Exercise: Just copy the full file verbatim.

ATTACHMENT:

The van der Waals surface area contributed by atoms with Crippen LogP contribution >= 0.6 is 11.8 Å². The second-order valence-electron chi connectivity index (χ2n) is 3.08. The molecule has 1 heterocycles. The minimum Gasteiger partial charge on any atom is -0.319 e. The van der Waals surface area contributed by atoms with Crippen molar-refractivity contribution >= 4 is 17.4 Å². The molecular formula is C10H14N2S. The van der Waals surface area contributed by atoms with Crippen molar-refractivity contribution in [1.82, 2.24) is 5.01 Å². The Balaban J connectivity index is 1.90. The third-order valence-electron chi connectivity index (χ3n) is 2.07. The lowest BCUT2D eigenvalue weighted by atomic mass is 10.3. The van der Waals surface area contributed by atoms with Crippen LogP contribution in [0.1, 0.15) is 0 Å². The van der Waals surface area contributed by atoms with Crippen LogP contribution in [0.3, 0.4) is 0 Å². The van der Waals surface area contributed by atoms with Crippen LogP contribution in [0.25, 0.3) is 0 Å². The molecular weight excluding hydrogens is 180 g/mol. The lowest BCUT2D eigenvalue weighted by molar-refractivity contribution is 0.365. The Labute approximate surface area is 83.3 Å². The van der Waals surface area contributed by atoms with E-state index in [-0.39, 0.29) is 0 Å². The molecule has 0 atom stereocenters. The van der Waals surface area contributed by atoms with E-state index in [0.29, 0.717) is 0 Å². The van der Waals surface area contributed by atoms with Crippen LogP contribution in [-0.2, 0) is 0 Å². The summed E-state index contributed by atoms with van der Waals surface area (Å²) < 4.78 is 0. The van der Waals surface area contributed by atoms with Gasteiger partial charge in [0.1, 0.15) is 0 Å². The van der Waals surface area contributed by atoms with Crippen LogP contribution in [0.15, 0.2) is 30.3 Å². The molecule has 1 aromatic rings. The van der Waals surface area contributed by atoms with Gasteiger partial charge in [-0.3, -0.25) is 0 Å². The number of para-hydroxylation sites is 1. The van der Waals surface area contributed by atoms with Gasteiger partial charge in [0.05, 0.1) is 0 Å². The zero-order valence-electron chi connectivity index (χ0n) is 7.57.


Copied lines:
The van der Waals surface area contributed by atoms with Crippen LogP contribution >= 0.6 is 11.8 Å². The second-order valence-electron chi connectivity index (χ2n) is 3.08. The molecule has 1 heterocycles. The minimum Gasteiger partial charge on any atom is -0.319 e. The van der Waals surface area contributed by atoms with Crippen molar-refractivity contribution >= 4 is 17.4 Å². The molecular formula is C10H14N2S. The van der Waals surface area contributed by atoms with Crippen molar-refractivity contribution in [1.82, 2.24) is 5.01 Å². The Balaban J connectivity index is 1.90. The third-order valence-electron chi connectivity index (χ3n) is 2.07. The lowest BCUT2D eigenvalue weighted by atomic mass is 10.3. The van der Waals surface area contributed by atoms with Crippen LogP contribution in [0.1, 0.15) is 0 Å². The van der Waals surface area contributed by atoms with Crippen LogP contribution in [0.3, 0.4) is 0 Å². The van der Waals surface area contributed by atoms with Crippen LogP contribution in [0.25, 0.3) is 0 Å². The molecular weight excluding hydrogens is 180 g/mol. The lowest BCUT2D eigenvalue weighted by molar-refractivity contribution is 0.365. The Labute approximate surface area is 83.3 Å². The van der Waals surface area contributed by atoms with E-state index in [-0.39, 0.29) is 0 Å². The molecule has 0 atom stereocenters. The van der Waals surface area contributed by atoms with E-state index in [0.29, 0.717) is 0 Å². The van der Waals surface area contributed by atoms with Crippen LogP contribution in [-0.2, 0) is 0 Å². The summed E-state index contributed by atoms with van der Waals surface area (Å²) < 4.78 is 0. The van der Waals surface area contributed by atoms with Gasteiger partial charge in [0.1, 0.15) is 0 Å². The van der Waals surface area contributed by atoms with Crippen LogP contribution in [0.15, 0.2) is 30.3 Å². The molecule has 1 aromatic rings. The van der Waals surface area contributed by atoms with Gasteiger partial charge in [-0.3, -0.25) is 0 Å². The number of para-hydroxylation sites is 1. The van der Waals surface area contributed by atoms with Gasteiger partial charge in [0.05, 0.1) is 0 Å². The zero-order valence-electron chi connectivity index (χ0n) is 7.57.